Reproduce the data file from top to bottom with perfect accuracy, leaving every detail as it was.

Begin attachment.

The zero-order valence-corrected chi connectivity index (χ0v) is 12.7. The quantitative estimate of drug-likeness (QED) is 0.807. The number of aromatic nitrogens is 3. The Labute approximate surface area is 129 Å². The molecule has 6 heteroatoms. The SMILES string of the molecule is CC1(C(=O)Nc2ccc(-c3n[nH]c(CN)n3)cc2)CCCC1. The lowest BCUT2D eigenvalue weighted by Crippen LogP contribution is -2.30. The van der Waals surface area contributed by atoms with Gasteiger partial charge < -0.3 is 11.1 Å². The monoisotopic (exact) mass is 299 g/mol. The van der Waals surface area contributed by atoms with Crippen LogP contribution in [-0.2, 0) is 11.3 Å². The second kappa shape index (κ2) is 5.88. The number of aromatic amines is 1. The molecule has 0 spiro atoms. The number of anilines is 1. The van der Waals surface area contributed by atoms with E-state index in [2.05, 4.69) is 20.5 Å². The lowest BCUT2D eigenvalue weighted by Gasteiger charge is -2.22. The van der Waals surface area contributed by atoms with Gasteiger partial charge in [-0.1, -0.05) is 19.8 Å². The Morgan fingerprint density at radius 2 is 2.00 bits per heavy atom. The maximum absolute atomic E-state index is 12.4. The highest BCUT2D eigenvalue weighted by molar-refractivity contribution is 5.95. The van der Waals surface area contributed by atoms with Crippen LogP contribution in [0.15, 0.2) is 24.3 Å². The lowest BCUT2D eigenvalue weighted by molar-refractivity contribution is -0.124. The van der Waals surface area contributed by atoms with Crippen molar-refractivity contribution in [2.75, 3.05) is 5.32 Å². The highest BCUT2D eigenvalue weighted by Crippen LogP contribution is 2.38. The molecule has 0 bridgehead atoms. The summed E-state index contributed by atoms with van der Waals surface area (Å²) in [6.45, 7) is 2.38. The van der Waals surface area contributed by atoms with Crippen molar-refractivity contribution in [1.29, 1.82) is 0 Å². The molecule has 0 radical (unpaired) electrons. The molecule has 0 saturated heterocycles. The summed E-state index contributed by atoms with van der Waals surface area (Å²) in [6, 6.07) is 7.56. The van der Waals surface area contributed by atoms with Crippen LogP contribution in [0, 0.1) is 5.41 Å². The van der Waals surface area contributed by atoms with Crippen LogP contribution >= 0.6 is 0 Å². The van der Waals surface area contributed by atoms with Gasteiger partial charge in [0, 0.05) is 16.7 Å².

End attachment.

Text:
The zero-order valence-corrected chi connectivity index (χ0v) is 12.7. The quantitative estimate of drug-likeness (QED) is 0.807. The number of aromatic nitrogens is 3. The Labute approximate surface area is 129 Å². The molecule has 6 heteroatoms. The SMILES string of the molecule is CC1(C(=O)Nc2ccc(-c3n[nH]c(CN)n3)cc2)CCCC1. The lowest BCUT2D eigenvalue weighted by Crippen LogP contribution is -2.30. The van der Waals surface area contributed by atoms with Gasteiger partial charge < -0.3 is 11.1 Å². The monoisotopic (exact) mass is 299 g/mol. The van der Waals surface area contributed by atoms with Crippen LogP contribution in [-0.2, 0) is 11.3 Å². The second kappa shape index (κ2) is 5.88. The number of aromatic amines is 1. The molecule has 0 spiro atoms. The number of anilines is 1. The van der Waals surface area contributed by atoms with E-state index in [2.05, 4.69) is 20.5 Å². The lowest BCUT2D eigenvalue weighted by Gasteiger charge is -2.22. The van der Waals surface area contributed by atoms with Gasteiger partial charge in [-0.1, -0.05) is 19.8 Å². The Morgan fingerprint density at radius 2 is 2.00 bits per heavy atom. The maximum absolute atomic E-state index is 12.4. The highest BCUT2D eigenvalue weighted by molar-refractivity contribution is 5.95. The van der Waals surface area contributed by atoms with Crippen LogP contribution in [0.15, 0.2) is 24.3 Å². The lowest BCUT2D eigenvalue weighted by molar-refractivity contribution is -0.124. The van der Waals surface area contributed by atoms with Crippen molar-refractivity contribution in [2.75, 3.05) is 5.32 Å². The highest BCUT2D eigenvalue weighted by Crippen LogP contribution is 2.38. The molecule has 0 bridgehead atoms. The summed E-state index contributed by atoms with van der Waals surface area (Å²) in [6.45, 7) is 2.38. The van der Waals surface area contributed by atoms with Crippen molar-refractivity contribution in [1.29, 1.82) is 0 Å². The molecule has 0 radical (unpaired) electrons. The molecule has 0 saturated heterocycles. The summed E-state index contributed by atoms with van der Waals surface area (Å²) in [6, 6.07) is 7.56. The van der Waals surface area contributed by atoms with Crippen LogP contribution in [0, 0.1) is 5.41 Å². The van der Waals surface area contributed by atoms with Crippen LogP contribution >= 0.6 is 0 Å². The van der Waals surface area contributed by atoms with Gasteiger partial charge in [0, 0.05) is 16.7 Å².